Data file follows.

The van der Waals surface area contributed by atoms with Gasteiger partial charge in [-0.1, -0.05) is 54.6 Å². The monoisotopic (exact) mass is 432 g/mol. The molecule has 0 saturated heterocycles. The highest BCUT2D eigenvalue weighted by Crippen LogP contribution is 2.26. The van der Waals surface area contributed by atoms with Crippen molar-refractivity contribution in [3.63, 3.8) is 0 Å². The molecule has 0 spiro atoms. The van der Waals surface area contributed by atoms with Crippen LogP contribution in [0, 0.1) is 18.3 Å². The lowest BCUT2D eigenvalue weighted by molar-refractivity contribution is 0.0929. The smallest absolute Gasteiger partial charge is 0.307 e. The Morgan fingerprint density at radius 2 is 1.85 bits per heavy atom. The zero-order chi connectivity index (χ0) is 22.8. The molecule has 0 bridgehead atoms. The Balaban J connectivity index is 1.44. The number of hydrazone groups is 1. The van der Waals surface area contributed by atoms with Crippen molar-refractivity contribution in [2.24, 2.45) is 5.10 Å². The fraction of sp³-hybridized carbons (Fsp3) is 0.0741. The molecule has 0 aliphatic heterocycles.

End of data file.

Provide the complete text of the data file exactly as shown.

The van der Waals surface area contributed by atoms with Gasteiger partial charge in [-0.1, -0.05) is 54.6 Å². The monoisotopic (exact) mass is 432 g/mol. The molecule has 0 saturated heterocycles. The highest BCUT2D eigenvalue weighted by Crippen LogP contribution is 2.26. The van der Waals surface area contributed by atoms with Crippen molar-refractivity contribution in [3.63, 3.8) is 0 Å². The molecule has 0 spiro atoms. The van der Waals surface area contributed by atoms with Crippen LogP contribution in [0, 0.1) is 18.3 Å². The lowest BCUT2D eigenvalue weighted by molar-refractivity contribution is 0.0929. The smallest absolute Gasteiger partial charge is 0.307 e. The Morgan fingerprint density at radius 2 is 1.85 bits per heavy atom. The zero-order chi connectivity index (χ0) is 22.8. The molecule has 0 bridgehead atoms. The Balaban J connectivity index is 1.44. The number of hydrazone groups is 1. The van der Waals surface area contributed by atoms with Crippen molar-refractivity contribution in [2.24, 2.45) is 5.10 Å². The fraction of sp³-hybridized carbons (Fsp3) is 0.0741. The molecule has 0 aliphatic heterocycles.